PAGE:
Indonesia-based Asia Pulp and Paper (APP) does not always score the most favorable press. Many publications, including TriplePundit, have cast everything from a watchful eye to scathing criticism of the company’s alleged environmental practices — or malpractices. Many NGOs, including Greenpeace, have long accused APP of dodgy deforestation throughout its Southeast Asia operations and have described the company’s words of promise as “greenwashing.”
But the evidence suggests that APP, which ranks among the world’s largest pulp and paper companies and one that is important to many companies’ supply chains, is beginning to listen after a decade of withering exposes and censure from the international media.
The company’s most recent sustainability report that covered its operations in China claims it has launched a bevy of environmental and social responsibility programs. They include a $140 million investment in environmental protection in 2014, which the company says has boosted its overall spending on such programs to a total of $1.4 billion. Another $5.3 million of the company’s funds have been devoted to education and community development programs.
Those actions have changed some minds. United Nations Secretary-General Ban Ki-moon invited APP executives to last fall’s Climate Summit in New York. The result was the company inking the U.N.’s New York Declaration of Forests.
To that end, APP invited me to represent TriplePundit in China, where I will see some of the company’s mills. The aim is to show progress on what the company says is its “Vision 2020” agenda, which aims to integrate sustainability into every facet of its operations with forest conservation a focal point of this plan.
The company touts several new achievements and policies made over the past couple of years: the elimination of harvesting from natural rainforests; the use of only managed forests for the sourcing of all raw materials; and collaboration with the NGO The Forest Trust, an alliance that has scored the confidence of its largest critic, Greenpeace. Other initiatives include the promise to protect and restore 1 million hectares (3,860 square meters) of forests and remediation of lands elsewhere that are equivalent to the size of the state of Delaware. More information about the company’s environmental policies is included on APP’s global operations’ website.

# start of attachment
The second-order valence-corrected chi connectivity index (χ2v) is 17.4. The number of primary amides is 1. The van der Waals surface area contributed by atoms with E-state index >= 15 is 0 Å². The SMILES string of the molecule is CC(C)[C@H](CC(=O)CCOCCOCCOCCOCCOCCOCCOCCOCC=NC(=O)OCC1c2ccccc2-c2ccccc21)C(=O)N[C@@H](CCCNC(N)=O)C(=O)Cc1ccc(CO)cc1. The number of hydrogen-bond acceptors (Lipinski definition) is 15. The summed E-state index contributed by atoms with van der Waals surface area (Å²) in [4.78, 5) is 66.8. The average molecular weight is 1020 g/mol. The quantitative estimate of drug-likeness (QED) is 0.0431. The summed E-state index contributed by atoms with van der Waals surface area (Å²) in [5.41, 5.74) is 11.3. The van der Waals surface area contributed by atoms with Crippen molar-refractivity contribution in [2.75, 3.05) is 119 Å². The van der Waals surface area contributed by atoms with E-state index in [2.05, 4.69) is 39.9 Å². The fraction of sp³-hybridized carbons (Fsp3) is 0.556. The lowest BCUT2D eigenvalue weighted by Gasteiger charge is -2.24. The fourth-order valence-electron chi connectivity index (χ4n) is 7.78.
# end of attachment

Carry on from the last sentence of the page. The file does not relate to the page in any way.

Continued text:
Included on this dog-and-pony show is a tour of what the company says is a $1.8 billion cutting-edge paper mill in Ningbo, a city of 8 million approximately a three-hour drive from Shanghai. Another mill on the agenda is on subtropical Hainan Island, where the APP says is the world’s largest paper machine.
“Looking ahead, we are ready to learn from our experience and to further collaborate with other stakeholders in our landscape, in our country and beyond, to try to create a better world for future generations,” wrote the company’s sustainability director, Aida Greenbury, in a report that APP sent to me in advancement of this trip.
Indeed, the fair question to ask is what is going on in the areas an organization not showing you, but compared to the company’s tone a few years ago, APP has been far more conciliatory with both environmental advocates and the media. Whether those words really do translate into action is a fair question, and I plan on asking many this week.
Image credit: APP
Disclosure: APP is funding Leon Kaye’s trip to China. Neither the author nor TriplePundit were required to write about the experience.